hvPlot 0.10 has just been released! Checkout the blog post and support hvPlot by giving it a 🌟 on Github.

hvplot#

The core functionality provided by hvPlot is a simple and high-level plotting interface (API), modeled on Pandas’s .plot API and extended in various ways leveraging capabilities offered by the packages of the HoloViz ecosystem, most notably HoloViews. hvPlot can generate interactive plots with either Bokeh (default) or Plotly, or static plots with Matplotlib. hvPlot supports many data libraries of the Python ecosystem:

  • Pandas: DataFrame, Series (columnar/tabular data)

  • XArray: Dataset, DataArray (labelled multidimensional arrays)

  • GeoPandas: GeoDataFrame (geometry data)

  • Rapids cuDF: GPU DataFrame, Series (columnar/tabular data)

  • Polars: DataFrame, LazyFrame, Series (columnar/tabular data)

  • Dask: DataFrame, Series (distributed/out of core arrays and columnar data)

  • Streamz: DataFrame(s), Series(s) (streaming columnar data)

  • Intake: DataSource (data catalogues)

  • Ibis: DataFrame interface for many backends (DuckDB, SQLite, SnowFlake, etc.)

  • NetworkX: Graph (network graphs)

Register .hvplot#

Let’s create a simple Pandas DataFrame we’ll plot later.

import numpy as np
import pandas as pd
np.random.seed(1)

idx = pd.date_range('1/1/2000', periods=1000)
df = pd.DataFrame(np.random.randn(1000, 4), index=idx, columns=list('ABCD')).cumsum()
df.head(2)
A B C D
2000-01-01 1.624345 -0.611756 -0.528172 -1.072969
2000-01-02 2.489753 -2.913295 1.216640 -1.834176

The most convenient way to use hvPlot is to register the .hvplot accessor on the data type you are working with. This is done with a special import of the form import hvplot.<data library>.

import hvplot.pandas  # noqa

In addition to registering the .hvplot accessor on Pandas objects (DataFrame and Series), the import above sets the Bokeh plotting library as the default one and loads its corresponding extension.

Note

In a notebook, loading the extension means that there’s actually some front-end code that is injected in the cell output of the import, this code being required for HoloViews plots to behave correctly. So make sure not to remove this cell!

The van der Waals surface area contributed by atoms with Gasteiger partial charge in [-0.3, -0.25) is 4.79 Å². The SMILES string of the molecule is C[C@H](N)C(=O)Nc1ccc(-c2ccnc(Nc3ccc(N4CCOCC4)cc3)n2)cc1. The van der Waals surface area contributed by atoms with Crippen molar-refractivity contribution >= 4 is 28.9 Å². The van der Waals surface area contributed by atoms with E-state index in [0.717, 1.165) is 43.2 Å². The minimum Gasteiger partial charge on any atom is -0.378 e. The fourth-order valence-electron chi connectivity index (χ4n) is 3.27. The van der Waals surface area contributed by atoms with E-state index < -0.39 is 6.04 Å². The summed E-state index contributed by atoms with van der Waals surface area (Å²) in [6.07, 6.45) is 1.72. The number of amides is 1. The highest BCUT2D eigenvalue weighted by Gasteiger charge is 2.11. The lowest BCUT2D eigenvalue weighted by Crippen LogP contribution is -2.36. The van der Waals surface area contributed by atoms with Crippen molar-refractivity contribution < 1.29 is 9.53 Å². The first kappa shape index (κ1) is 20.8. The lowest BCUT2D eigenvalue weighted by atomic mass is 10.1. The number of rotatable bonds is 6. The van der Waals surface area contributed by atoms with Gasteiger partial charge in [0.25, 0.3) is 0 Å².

Now simply call .hvplot() on the DataFrame as you would call Pandas’ .plot().

first_plot = df.hvplot()
first_plot

The same process can be applied to other libraries, we’ll just show another example with Xarray.

import hvplot.xarray  # noqa
import xarray as xr

air_ds = xr.tutorial.open_dataset('air_temperature').load()
air_ds['air'].isel(time=slice(0, 1000, 60)).hvplot.image(dynamic=False)

Bokeh plots#

As you can see, the default plots hvPlot generate are Bokeh plots. These plots are interactive and support panning, zooming, hovering, and clickable/selectable legends. It’s worth spending some time getting used to interact with this kind of plot, try for instance zooming in on an axis and see what happens!

first_plot

hvplot namespace#

The .hvplot namespace holds the range of supported plot methods (e.g. line, scatter, hist, etc.). Use tab completion to explore the available plot types.

df.hvplot.<TAB>

Similarly to Panda’s API, every plot method accepts a wide range of parameters. You can explore them by calling hvplot.help('line') or using tab completion:

df.hvplot.line(<TAB>

Compose plots#

The object returned by a .hvplot.<type>() call is a HoloViews object.

plot1 = df['A'].hvplot.area(alpha=0.2, color='red', width=300)
plot2 = df['B'].hvplot.line(width=300)
print(plot2)
:Curve   [index]   (B)

HoloViews objects can easily composed using the + and * operators:

  • <plot1> + <plot2> lays the plots out in a row container

  • (<plot1> + <plot2>).cols(1) lays the plots out in a column container

  • <plot1> * <plot2> overlays the plots

plot1 + plot2
plot1 * plot2

Widgets-based exploration#

from bokeh.sampledata.penguins import data as df_penguins
df_penguins.head(2)
species island bill_length_mm bill_depth_mm flipper_length_mm body_mass_g sex
0 Adelie Torgersen 39.1 18.7 181.0 3750.0 MALE
1 Adelie Torgersen 39.5 17.4 186.0 3800.0 FEMALE

The groupby parameter allows to explore a dimension of the data using widgets.

df_penguins.hvplot.scatter(x='bill_length_mm', y='bill_depth_mm', groupby=['island', 'sex'], dynamic=False)

Display large data#

NUM = 1_000_000
dists = [
    pd.DataFrame(dict(x=np.random.normal(x, s, NUM), y=np.random.normal(y, s, NUM)))
     for x,  y,    s in [
       ( 5,  2, 0.20), 
       ( 2, -4, 0.10), 
       (-2, -3, 0.50), 
       (-5,  2, 1.00), 
       ( 0,  0, 3.00)]
]
df_large_data = pd.concat(dists, ignore_index=True)
len(df_large_data)
5000000

hvPlot provides multiple ways to display arbitrarily large datasets. The most versatile option depends on Datashader (optional dependency) and simply consists of setting rasterize to True. The plot returned is an image, each pixel of that image being colorized based on the number of points it contains; which means that all the points contribute to the image. This plot is also dynamic, zooming in and out and panning leads to a recomputation of the image. Luckily, this all happens really fast! The plot below is generated with no less than 5 million points.

df_large_data.hvplot.points('x', 'y', rasterize=True, cnorm='eq_hist', aspect=1, colorbar=False)